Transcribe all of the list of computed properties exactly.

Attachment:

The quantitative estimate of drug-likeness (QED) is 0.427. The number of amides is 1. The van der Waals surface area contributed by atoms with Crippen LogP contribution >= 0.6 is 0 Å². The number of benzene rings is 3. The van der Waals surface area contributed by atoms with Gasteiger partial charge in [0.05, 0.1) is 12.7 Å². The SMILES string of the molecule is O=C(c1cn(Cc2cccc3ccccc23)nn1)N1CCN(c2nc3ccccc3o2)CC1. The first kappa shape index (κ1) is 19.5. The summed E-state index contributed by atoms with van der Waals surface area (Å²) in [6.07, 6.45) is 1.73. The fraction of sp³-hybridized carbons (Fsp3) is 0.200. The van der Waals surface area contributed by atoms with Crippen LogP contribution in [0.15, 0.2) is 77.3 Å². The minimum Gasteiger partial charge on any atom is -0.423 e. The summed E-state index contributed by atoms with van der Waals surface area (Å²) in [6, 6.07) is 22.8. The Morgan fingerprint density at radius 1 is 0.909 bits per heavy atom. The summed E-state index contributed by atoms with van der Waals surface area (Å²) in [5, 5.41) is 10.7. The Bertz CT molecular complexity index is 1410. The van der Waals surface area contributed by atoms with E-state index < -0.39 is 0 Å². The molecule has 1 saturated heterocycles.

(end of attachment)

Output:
The quantitative estimate of drug-likeness (QED) is 0.427. The number of amides is 1. The van der Waals surface area contributed by atoms with Crippen LogP contribution >= 0.6 is 0 Å². The number of benzene rings is 3. The van der Waals surface area contributed by atoms with Gasteiger partial charge in [0.05, 0.1) is 12.7 Å². The SMILES string of the molecule is O=C(c1cn(Cc2cccc3ccccc23)nn1)N1CCN(c2nc3ccccc3o2)CC1. The first kappa shape index (κ1) is 19.5. The summed E-state index contributed by atoms with van der Waals surface area (Å²) in [6.07, 6.45) is 1.73. The fraction of sp³-hybridized carbons (Fsp3) is 0.200. The van der Waals surface area contributed by atoms with Crippen LogP contribution in [0.15, 0.2) is 77.3 Å². The minimum Gasteiger partial charge on any atom is -0.423 e. The summed E-state index contributed by atoms with van der Waals surface area (Å²) in [6, 6.07) is 22.8. The Morgan fingerprint density at radius 1 is 0.909 bits per heavy atom. The summed E-state index contributed by atoms with van der Waals surface area (Å²) in [5, 5.41) is 10.7. The Bertz CT molecular complexity index is 1410. The van der Waals surface area contributed by atoms with E-state index < -0.39 is 0 Å². The molecule has 1 saturated heterocycles.